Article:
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Encouragement: How to Handle Our Burdens

May 24, 2009
Sermon:  June 24, 2009
Text:  Matthew 11:28-30

We come today to a passage of Scripture today that is certainly fitting for our series on encouragement.  I would invite you to turn to Matthew 11.  One of the problems with familiar passages like this is that we have heard them so many times we sometimes miss their impact.  I want to suggest to you that this passage, consisting of only three verses, is very stunning.  In fact, the entire Chapter 11 is one that will absolutely knock your socks off if you read it in context and read it with fresh eyes.

 Matthew 11:28-30:  “Come to me, all you who are weary and burdened, and I will give you rest.  Take my yoke upon you and learn from me, for I am gentle and humble in heart, and you will find rest for your souls.  For my yoke is easy and my burden is light.”

 If you go into our prayer garden, you will find there a blue granite bench positioned across from the waterfall.  An inscription on the back consists of words from this part of holy Scripture:  “Come unto me, all ye that labor and are heavy laden.”  As you read that excerpt, you see it as a great invitation to just stop and rest on that cool granite in a beautiful garden.  It certainly is a passage that reminds us that Jesus wants to give us confidence when life is difficult.  Our Lord issues this invitation because we need refreshment, encouragement. 

 I have said to you that these verses are stunning.  They are set in the context of a chapter that is quite remarkable.  I want us to look at four sections that precede this particular passage.  The chapter begins with words about John the Baptist:  “After Jesus had finished instructing his twelve disciples, he went on from there to teach and preach in the towns of Galilee.  When John heard in prison what Christ was doing, he sent two disciples to ask Jesus, “Are you the one who was to come or should we expect someone else?” (Matthew 11:1-3). 

 Consider that this question came from John the Baptist, the one known as the forerunner of Jesus.  This question was from the same man who had said, “I am not even worthy to untie his sandals,” (John 1:27) and the same man who had said, “I must decrease.  He must increase” (John 3:30).  This question came from the very same lips that had spoken the words, “Behold the Lamb of God who takes away the sins of the world” (John 1:29). 

 We sometimes speak of Doubting Thomas, but I have never heard anyone speak of Doubting John the Baptist.  John, who baptized Jesus, was now asking a question that showed doubt: “Are you really the one?  Did I baptize the wrong guy?  Did I declare the wrong one to be the Lamb of God?  Are you the one who was to come, or should we expect someone else?”  I do not know how that inquiry strikes you, but it is a rather startling revelation here in the middle of the Gospel of Matthew.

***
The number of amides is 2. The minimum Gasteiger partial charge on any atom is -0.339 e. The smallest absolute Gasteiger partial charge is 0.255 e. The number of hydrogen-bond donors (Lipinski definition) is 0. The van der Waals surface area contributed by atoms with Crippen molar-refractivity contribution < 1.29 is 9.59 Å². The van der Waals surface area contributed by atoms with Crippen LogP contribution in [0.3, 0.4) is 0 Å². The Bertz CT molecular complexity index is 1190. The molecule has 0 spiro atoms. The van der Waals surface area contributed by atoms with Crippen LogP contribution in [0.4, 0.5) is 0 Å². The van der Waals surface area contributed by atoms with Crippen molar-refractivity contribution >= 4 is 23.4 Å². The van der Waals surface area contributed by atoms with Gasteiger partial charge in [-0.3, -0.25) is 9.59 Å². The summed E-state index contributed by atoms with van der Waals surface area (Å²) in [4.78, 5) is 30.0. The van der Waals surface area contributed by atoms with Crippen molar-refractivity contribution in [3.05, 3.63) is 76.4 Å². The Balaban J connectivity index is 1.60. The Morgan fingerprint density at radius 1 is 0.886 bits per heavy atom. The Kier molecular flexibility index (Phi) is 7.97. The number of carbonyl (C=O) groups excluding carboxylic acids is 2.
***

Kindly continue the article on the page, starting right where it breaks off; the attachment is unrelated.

Look with me at Verse 16.  Here, Jesus is speaking to the culture.  He is speaking to the religious leaders and teachers.  He is speaking to the entire generation.  He asks, “To what can I compare this generation? They are like children sitting in the marketplaces and calling out to others; ‘We played the flute for you, and you did not dance.  We sang a dirge, and you did not mourn.’”  Jesus is saying, “Listen, I have come to bring the good news of the gospel, but you do not even recognize those points where you should take great joy.  You should find absolute delight in some points, while other points should be quite disconcerting to you.  They may even make you weep, but you are not responding to my message.” 

 Look a little further along in Verse 20:  “Then Jesus began to denounce the cities in which most of his miracles had been performed, because they did not repent.”  Here Jesus is addressing the people who had benefited most from his ministry, those who had heard him teaching, those who had heard him preaching, those who had seen miraculous signs and wonders, those who had seen him heal the sick, restore sight to the blind and hearing to the deaf.  These people had experienced the very nature of Jesus, yet they were unrepentant. 

Consider Verse 25:  “At that time Jesus said, ‘I praise you, Father, Lord of heaven and earth, because you have hidden these things from the wise and learned…’”  It is as if Jesus takes a shot now at all the scholars, the academics, those who should have known better.  Jesus is telling them, “Listen, those of you who should know me best of all just do not get it.  John, you just don’t get it.  These cities where I have performed miracles just don’t get it.  All of those who have heard my message and those who have studied the Scripture so intently, just do not get it.  Now I have come to fulfill the law and the prophets, and you just do not get it.  You do not know how to respond.” 

He adds how grateful he is for babies and little children.  He is not likely talking about infants in the nursery or those who are childish.  He is probably talking about those who are childlike in their faith – people who have not lost their sense of curiosity, their sense of wonder, and their ability to trust.  These are the ones to whom the kingdom of heaven has been revealed. 

Then Jesus offers the remarkable invitation that all of us would like to hear in Verse 28:  “Come to me, all of you who are weary and burdened, and I will give you rest.”  This invitation to the weary is sometimes called the Great Invitation.  The word rest can be used in a variety of ways in Scripture.  Sometimes rest is a synonym for the Sabbath.  Some have taken this as strictly a Sabbath invitation.  If we look carefully at the beginning of Chapter 12, you see that Jesus enters into the Sabbath Discourses.  Certainly these verses might serve as appropriate transition to that message. 

 Jesus’ promise of rest for weary souls has a particular application in the context of Matthew’s Gospel.  You remember that Jesus said of the scribes and the Pharisees that they put heavy burdens on those who tried to be obedient to the law.  Sometimes it was referred to as the Burden of Torah.  Jesus said that those who were such strict adherents to the law, though they placed heavy burdens on others, did not keep the law themselves.  Those burdens became a kind of legalism.